“So what comes after graduation?”
This is probably one of the most frequently asked questions by students in upper secondary schools. Before receiving their Abitur (German school leaving certificate), young people are faced with an almost unmanageable number of different opportunities to enter working life – from dual training to university studies. Finding the right and suitable thing can be a great challenge – and for some even a hurdle. The number of students dropping out of university has been consistently high for years. In some STEM subjects, more than half of the students drop out of their studies prematurely. The number of apprenticeship drop-outs – across all occupations – has also remained constant for years at around a quarter.
These consistently high drop-out rates in studies and apprenticeships were a major reason for the Bundesagentur für Arbeit and the Stiftung der Deutschen Wirtschaft to pay more attention to vocational orientation in upper secondary schools.
This resulted in the joint, nationwide career guidance project “Effective support for vocational orientation – teaching units for the upper secondary school level.” Objectives of the project: To accompany and support pupils in the important decision as to which occupation and which training path suits their interests and strengths – and thus also to help reduce drop-outs from university and apprenticeships. The goal was also to intensify the cooperation between schools and the Bundesagentur für Arbeit vocational guidance services. After three years, the partners have now taken stock at a major digital closing event with almost 150 participants.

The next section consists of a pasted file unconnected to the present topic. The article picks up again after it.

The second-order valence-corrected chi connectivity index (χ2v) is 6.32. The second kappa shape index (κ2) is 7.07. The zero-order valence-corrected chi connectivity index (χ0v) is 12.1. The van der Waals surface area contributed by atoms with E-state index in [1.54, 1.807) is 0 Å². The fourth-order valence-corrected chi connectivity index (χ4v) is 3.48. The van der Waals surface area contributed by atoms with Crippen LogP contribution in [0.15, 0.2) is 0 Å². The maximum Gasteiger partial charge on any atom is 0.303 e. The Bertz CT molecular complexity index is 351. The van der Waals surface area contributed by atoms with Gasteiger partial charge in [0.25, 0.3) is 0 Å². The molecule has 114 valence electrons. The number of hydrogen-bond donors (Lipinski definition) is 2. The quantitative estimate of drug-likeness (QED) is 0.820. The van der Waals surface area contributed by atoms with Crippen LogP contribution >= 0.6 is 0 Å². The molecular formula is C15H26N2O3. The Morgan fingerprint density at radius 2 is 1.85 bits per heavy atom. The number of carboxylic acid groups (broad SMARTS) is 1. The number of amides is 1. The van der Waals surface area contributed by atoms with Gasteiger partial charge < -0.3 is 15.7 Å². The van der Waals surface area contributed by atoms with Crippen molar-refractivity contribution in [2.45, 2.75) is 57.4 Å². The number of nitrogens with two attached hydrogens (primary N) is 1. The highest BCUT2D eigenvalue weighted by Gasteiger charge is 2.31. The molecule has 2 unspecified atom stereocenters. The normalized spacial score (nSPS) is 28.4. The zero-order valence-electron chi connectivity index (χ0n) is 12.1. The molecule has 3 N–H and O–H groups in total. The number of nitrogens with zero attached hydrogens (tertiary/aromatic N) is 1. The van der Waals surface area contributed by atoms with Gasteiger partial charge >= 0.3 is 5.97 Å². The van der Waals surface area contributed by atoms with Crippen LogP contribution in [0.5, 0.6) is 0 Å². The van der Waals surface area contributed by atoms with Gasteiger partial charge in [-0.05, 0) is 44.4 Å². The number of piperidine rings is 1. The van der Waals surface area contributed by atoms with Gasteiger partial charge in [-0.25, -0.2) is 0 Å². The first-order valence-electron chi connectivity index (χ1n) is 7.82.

Detlef Scheele, Chairman of the Board of the Bundesagentur für Arbeit: “The Abitur, the highest school leaving certificate in Germany, opens up many paths for young people in vocational training and studies. But too many choices can be overwhelming and unsettling. What is the right path for me? Which path gives me quality, long-term prospects? Together with the Stiftung der Deutschen Wirtschaft, our regional directorates and career advisers as well as the education authorities of the federal states and teachers, we have sought answers to these and many other questions and have developed helpful teaching modules. In this way we have made a practice-oriented contribution to a successful and sustainable professional orientation. The project has also clearly shown how important a good and intensive cooperation between career guidance and school is – an absolute benefit to the pupils, who receive professional support with one of the most important decisions of their lives.”
Dr. Arndt Schnöring, Secretary General of the Stiftung der Deutschen Wirtschaft (sdw): “Thanks to our many years of experience from various support programmes for young people, we know that making the right choice of career or study is one of the most important life decisions for pupils. We are very pleased that we can now pass on the various concepts and methods that have emerged from this experience. In 2015, we published a manual with teaching materials in cooperation with the vbw - Vereinigung der Bayerischen Wirtschaft e. V. (Association Bavarian Business) and the Bavarian State Ministry of Education and Culture, Science, and Art. An additional 14 as well as numerous other digital materials have now been produced in cooperation with the Bundesagentur für Arbeit and the respective ministries of education and cultural affairs and offer pupils in upper secondary schools a comprehensive vocational orientation.”
At the closing event, the final project brochure was also published: With a large number of quality practical examples, it provides insight into vocational orientation in upper secondary schools. Among other things, Hamburg’s Helene-Lange-Gymnasium will present its annual “BO trip”, during which pupils spend a week discussing their career and study aspirations. You can download the final brochure here: www.sdw.org/studien-und-berufsorientierung-wirksam-begleiten.